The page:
The next morning, we pulled ourselves together and headed for brunch at Yoshizuka Unagiya (博多名代 吉塚うなぎ屋), which specializes in unagi (eel) dishes. It was incredibly well seasoned and full of classically Japanese flavors. The restaurant opens at 11AM, and while we couldn’t get a reservation, we were told that if we came and waited right at 11, we could get a table. When we arrived at 10:50, they were letting patrons in, and some people were already eating! Fortunately, we were seated quickly as well.
Our bus to Yufuin left at 12:30PM, so we ended up timing things perfectly. We already had our pre-purchased bus passes, which allowed us to flexibly pre-reserve seats for all of our trips. I highly recommend getting them, as they allow you to hop on and off the inner city buses as well as tour all throughout the Northern Kyushu area!
What had begun as an overcast morning turned into a steady drizzle by the time we boarded our bus. It made for a rather pretty ride though, creating rolling waves of mist and fog between mountain peaks. One of my favorite things about traveling in Japan is the glimpse you catch of traditional Japanese villages nestled into the crooks of mountains.
After our two and a half hour bus ride, we finally reached Yufuin. Oddly enough, it almost felt like we were back in Korea! Located right across the sea from Busan, Fukuoka is a top tourist destination for many Koreans. Yufuin is one of the most popular places to visit outside of Fukuoka City itself, so there were many other Korean tourists there along side us. We slipped away from the main crowds and dropped our bags with a delivery service. Free of luggage, we then began to explore the town.
Yufuin has become known for roll cakes, which are also popular in Korea. We stopped for a quick bite in a quieter shop called Yufufu (ゆふふ), but soon many other tourists began to filter in. We found that any time we walked into an empty shop, others would soon follow behind, curious as to what was worth looking at or buying. We made a stop at a Studio Ghibli shop as well, but sadly photos weren’t allowed inside. (I somehow managed to walk away with most of my spending money, buying only two small charms.)
The rain picked up as we walked, and I eventually caved and bought an umbrella. There’s a very cute side road that leads to the Yufuin Floral Village, which is a small looped path filled with many adorable European-style shops. Even in the rain it was quite charming.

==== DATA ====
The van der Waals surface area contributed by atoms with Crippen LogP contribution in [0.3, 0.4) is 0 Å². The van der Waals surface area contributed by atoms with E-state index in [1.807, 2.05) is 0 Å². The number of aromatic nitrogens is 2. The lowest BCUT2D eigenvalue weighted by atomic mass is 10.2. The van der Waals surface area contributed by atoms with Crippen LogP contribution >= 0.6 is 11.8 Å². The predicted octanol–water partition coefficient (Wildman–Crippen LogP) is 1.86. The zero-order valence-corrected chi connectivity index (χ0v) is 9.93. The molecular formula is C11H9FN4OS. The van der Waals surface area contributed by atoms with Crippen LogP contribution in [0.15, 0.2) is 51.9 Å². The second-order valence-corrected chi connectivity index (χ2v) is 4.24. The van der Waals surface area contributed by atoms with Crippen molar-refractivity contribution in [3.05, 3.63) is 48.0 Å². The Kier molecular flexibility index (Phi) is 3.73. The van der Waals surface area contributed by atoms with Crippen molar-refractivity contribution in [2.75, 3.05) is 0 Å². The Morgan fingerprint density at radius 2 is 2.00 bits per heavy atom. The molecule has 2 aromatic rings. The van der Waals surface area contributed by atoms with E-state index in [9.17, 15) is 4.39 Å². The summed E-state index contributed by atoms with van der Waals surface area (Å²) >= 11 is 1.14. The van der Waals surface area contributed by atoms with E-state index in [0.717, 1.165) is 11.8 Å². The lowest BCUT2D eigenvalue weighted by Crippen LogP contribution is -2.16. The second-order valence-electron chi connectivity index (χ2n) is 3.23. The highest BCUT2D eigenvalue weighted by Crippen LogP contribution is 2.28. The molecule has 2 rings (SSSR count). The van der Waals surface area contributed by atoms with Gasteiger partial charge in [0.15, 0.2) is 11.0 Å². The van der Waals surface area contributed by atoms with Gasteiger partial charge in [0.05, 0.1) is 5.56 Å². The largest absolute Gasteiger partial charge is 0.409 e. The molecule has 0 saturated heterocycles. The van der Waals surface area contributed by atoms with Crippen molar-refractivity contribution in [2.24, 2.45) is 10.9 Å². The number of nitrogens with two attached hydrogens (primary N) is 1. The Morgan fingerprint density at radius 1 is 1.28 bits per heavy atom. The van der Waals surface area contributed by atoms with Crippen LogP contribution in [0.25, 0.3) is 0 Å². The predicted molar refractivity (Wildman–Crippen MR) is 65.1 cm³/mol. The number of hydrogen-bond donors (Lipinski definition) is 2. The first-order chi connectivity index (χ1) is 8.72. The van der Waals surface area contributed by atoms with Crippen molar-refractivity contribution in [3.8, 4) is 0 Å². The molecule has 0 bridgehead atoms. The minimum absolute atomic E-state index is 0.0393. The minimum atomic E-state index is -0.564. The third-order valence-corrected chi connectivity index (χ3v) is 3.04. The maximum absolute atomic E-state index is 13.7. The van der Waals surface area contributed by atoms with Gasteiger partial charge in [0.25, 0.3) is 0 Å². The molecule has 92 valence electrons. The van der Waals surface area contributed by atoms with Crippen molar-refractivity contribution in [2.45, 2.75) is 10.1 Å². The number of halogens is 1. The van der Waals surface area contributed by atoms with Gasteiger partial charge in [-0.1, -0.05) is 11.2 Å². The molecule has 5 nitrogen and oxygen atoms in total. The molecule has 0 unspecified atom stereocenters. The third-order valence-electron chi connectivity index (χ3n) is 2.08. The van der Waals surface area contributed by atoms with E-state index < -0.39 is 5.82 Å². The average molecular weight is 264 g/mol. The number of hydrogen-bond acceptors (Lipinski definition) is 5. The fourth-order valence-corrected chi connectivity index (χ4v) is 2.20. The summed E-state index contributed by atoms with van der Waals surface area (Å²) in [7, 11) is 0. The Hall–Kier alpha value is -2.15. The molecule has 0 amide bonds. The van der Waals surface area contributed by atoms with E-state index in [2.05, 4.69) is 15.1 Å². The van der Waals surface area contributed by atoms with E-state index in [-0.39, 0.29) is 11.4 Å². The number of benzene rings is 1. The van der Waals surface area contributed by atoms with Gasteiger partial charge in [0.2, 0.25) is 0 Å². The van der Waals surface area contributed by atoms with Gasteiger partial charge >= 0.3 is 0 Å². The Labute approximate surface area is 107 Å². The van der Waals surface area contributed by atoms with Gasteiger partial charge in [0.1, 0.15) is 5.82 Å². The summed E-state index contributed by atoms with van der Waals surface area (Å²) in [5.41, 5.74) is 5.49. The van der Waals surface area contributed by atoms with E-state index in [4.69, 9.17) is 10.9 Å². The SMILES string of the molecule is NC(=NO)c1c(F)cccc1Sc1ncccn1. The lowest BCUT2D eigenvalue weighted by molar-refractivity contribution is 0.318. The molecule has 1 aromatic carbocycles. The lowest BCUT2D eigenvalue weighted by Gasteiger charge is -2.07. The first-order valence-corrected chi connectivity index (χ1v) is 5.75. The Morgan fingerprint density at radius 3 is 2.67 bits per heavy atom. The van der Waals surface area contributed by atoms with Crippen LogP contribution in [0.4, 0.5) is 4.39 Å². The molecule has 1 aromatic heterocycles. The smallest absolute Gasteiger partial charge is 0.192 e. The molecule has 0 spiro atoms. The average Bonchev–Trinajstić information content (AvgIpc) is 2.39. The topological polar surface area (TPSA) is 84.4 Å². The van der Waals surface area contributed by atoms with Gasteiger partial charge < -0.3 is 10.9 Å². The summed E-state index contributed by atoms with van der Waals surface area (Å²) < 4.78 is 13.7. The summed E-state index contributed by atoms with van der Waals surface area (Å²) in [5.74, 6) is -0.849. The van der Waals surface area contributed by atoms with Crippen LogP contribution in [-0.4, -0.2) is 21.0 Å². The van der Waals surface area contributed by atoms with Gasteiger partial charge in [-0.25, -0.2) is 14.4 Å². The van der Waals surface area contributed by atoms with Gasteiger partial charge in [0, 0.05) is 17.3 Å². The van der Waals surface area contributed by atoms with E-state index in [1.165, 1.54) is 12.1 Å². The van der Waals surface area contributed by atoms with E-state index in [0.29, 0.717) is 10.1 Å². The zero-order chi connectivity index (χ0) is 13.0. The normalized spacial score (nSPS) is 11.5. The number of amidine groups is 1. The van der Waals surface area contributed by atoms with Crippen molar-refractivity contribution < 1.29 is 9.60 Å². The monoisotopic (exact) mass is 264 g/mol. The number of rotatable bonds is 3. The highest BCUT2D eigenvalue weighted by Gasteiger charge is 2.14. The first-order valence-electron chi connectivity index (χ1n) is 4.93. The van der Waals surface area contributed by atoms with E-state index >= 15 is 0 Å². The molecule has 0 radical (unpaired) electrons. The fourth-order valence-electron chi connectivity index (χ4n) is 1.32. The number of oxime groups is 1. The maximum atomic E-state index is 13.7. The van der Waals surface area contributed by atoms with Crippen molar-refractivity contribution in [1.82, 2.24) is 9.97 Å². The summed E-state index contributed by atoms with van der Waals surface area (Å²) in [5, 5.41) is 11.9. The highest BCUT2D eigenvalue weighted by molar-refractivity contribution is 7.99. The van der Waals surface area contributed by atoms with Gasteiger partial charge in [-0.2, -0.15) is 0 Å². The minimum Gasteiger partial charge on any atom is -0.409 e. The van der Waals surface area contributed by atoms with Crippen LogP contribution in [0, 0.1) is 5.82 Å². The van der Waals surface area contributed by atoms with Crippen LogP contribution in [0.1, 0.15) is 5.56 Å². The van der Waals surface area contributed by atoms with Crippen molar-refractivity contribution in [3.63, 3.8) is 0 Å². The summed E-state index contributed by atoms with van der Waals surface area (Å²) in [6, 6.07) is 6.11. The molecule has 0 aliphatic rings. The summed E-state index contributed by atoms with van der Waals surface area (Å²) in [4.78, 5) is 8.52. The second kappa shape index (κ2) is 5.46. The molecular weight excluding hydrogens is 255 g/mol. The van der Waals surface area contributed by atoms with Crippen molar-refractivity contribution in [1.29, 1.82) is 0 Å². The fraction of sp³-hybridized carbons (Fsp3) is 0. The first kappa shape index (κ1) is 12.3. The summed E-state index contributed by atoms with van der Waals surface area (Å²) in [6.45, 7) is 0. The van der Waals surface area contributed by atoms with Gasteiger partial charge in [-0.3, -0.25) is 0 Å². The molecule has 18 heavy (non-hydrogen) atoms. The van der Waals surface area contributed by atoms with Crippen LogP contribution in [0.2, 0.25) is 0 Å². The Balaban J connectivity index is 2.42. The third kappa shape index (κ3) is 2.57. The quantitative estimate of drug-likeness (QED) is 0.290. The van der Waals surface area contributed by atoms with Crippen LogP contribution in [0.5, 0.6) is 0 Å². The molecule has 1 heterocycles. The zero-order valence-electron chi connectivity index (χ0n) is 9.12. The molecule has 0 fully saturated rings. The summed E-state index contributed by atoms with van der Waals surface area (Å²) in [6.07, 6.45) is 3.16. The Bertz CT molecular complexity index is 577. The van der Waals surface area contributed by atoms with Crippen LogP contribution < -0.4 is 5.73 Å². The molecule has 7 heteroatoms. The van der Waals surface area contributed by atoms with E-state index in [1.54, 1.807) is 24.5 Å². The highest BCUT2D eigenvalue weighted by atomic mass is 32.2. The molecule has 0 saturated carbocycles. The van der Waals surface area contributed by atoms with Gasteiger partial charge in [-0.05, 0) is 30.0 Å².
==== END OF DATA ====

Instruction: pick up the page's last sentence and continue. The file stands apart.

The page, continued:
Cold and now fairly soaked, we reached the area our hotel was in. Right in front of our hotel we had read about a soba shop, so we stopped there for an early dinner. The shop is simply listed as Towari Soba Nukukawa (十割蕎麦 温川) and is very tiny! There was only one other couple finishing up their dining as we entered, so we were initially worried about being a bit of an intrusion. However, the owner was an incredibly kind and enthusiastic Japanese woman warmly ushered us in. She passionately explained to us the multiple ways to eat our soba: plain, dipped in a soy soup (that could be seasoned and spiced to taste), seasoned with Himalayan salt, or seasoned with a sulfuric salt that had a distinctly hard-boiled egg taste. They specialize in hand-made buckwheat soba noodles, which you can see them making through a glass window that looks into the kitchen.
Full and ready to warm up, we finally checked in at the Nurukawa Onsen (ぬるかわ温泉). Our room included a free booking of a private onsen (family hot spring room), so we scheduled that for 7PM and went up to our room to settle in. The room itself was fairly simple, and classically Japanese in style. A large traditional table with a tea set and chairs took up the center of the room, while the bedding was stored in the closets.
We made tea and relaxed for about an hour (flipping through the four available channels) until our onsen reservation time. We dressed ourselves in the provided yukata and gathered our toiletries before grabbing the key for the bath at the front desk.
The private onsen has a quick changing area, where you can put your yukata and belongings in baskets. This area has a sink, mirror, and hair dryer as well for when you finish bathing. The main room has a washing area as well as the hotter of the two spring baths. The bathing room we booked had both an indoor and an outdoor bath, so after washing up we began by soaking outside. Even though it was still raining and quite chilly, the outdoor bath was hot and refreshing.
When we finally moved inside, we had warmed up enough that we could tolerate the hotter indoor bath. I was so pink by the time we got out! Our booking was only for an hour, so soon we had to wash up and head back to return the key. Walking back to the room didn’t feel anywhere near as cold this time, as we were still steaming hot from the onsen! We were setting up our beds when the post-bath hunger struck. J braved the rain and cold to go on a snack run to the local Lawson store, and came back with a variety of drinks, chips, instant noodles, and candies. Not a bad way to end the evening!